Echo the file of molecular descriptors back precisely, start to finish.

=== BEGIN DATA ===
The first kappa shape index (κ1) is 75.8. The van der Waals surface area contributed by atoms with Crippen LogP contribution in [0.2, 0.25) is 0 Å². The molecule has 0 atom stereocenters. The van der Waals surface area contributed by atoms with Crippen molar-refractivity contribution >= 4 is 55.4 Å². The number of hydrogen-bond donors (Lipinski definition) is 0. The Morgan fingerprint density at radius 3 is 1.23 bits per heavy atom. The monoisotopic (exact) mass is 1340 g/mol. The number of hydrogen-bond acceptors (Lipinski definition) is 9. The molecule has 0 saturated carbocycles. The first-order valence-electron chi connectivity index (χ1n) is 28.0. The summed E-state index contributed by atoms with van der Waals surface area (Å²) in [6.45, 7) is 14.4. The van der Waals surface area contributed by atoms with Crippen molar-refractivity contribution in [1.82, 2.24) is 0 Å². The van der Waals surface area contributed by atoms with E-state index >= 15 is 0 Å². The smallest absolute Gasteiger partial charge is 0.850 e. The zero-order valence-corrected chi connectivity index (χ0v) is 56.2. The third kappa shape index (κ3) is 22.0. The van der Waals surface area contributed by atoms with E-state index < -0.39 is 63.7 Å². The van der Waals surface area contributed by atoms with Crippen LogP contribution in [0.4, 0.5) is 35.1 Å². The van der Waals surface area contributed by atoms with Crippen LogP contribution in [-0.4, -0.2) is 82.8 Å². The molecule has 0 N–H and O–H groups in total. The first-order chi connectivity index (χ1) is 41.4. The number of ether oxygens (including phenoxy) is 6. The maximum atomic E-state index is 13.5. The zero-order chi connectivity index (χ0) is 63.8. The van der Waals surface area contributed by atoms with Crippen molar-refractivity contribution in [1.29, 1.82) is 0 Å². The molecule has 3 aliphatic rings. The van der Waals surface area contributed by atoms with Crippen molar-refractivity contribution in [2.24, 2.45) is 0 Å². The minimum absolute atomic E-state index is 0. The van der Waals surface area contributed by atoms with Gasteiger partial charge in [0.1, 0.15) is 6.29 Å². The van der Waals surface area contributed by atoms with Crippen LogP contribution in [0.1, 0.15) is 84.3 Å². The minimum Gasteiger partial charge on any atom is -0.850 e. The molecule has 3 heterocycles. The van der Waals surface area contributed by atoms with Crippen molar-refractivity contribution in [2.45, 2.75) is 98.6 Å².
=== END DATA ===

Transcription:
The first kappa shape index (κ1) is 75.8. The van der Waals surface area contributed by atoms with Crippen LogP contribution in [0.2, 0.25) is 0 Å². The molecule has 0 atom stereocenters. The van der Waals surface area contributed by atoms with Crippen molar-refractivity contribution >= 4 is 55.4 Å². The number of hydrogen-bond donors (Lipinski definition) is 0. The Morgan fingerprint density at radius 3 is 1.23 bits per heavy atom. The monoisotopic (exact) mass is 1340 g/mol. The number of hydrogen-bond acceptors (Lipinski definition) is 9. The molecule has 0 saturated carbocycles. The first-order valence-electron chi connectivity index (χ1n) is 28.0. The summed E-state index contributed by atoms with van der Waals surface area (Å²) in [6.45, 7) is 14.4. The van der Waals surface area contributed by atoms with Crippen molar-refractivity contribution in [1.82, 2.24) is 0 Å². The van der Waals surface area contributed by atoms with E-state index >= 15 is 0 Å². The smallest absolute Gasteiger partial charge is 0.850 e. The zero-order valence-corrected chi connectivity index (χ0v) is 56.2. The third kappa shape index (κ3) is 22.0. The van der Waals surface area contributed by atoms with E-state index < -0.39 is 63.7 Å². The van der Waals surface area contributed by atoms with Crippen LogP contribution in [0.4, 0.5) is 35.1 Å². The van der Waals surface area contributed by atoms with Crippen LogP contribution in [-0.4, -0.2) is 82.8 Å². The molecule has 0 N–H and O–H groups in total. The first-order chi connectivity index (χ1) is 41.4. The number of ether oxygens (including phenoxy) is 6. The maximum atomic E-state index is 13.5. The zero-order chi connectivity index (χ0) is 63.8. The van der Waals surface area contributed by atoms with Crippen molar-refractivity contribution in [1.29, 1.82) is 0 Å². The molecule has 3 aliphatic rings. The van der Waals surface area contributed by atoms with Crippen molar-refractivity contribution in [2.24, 2.45) is 0 Å². The minimum absolute atomic E-state index is 0. The van der Waals surface area contributed by atoms with Gasteiger partial charge in [0.1, 0.15) is 6.29 Å². The van der Waals surface area contributed by atoms with Crippen LogP contribution in [0.1, 0.15) is 84.3 Å². The minimum Gasteiger partial charge on any atom is -0.850 e. The molecule has 3 heterocycles. The van der Waals surface area contributed by atoms with Crippen molar-refractivity contribution in [2.45, 2.75) is 98.6 Å².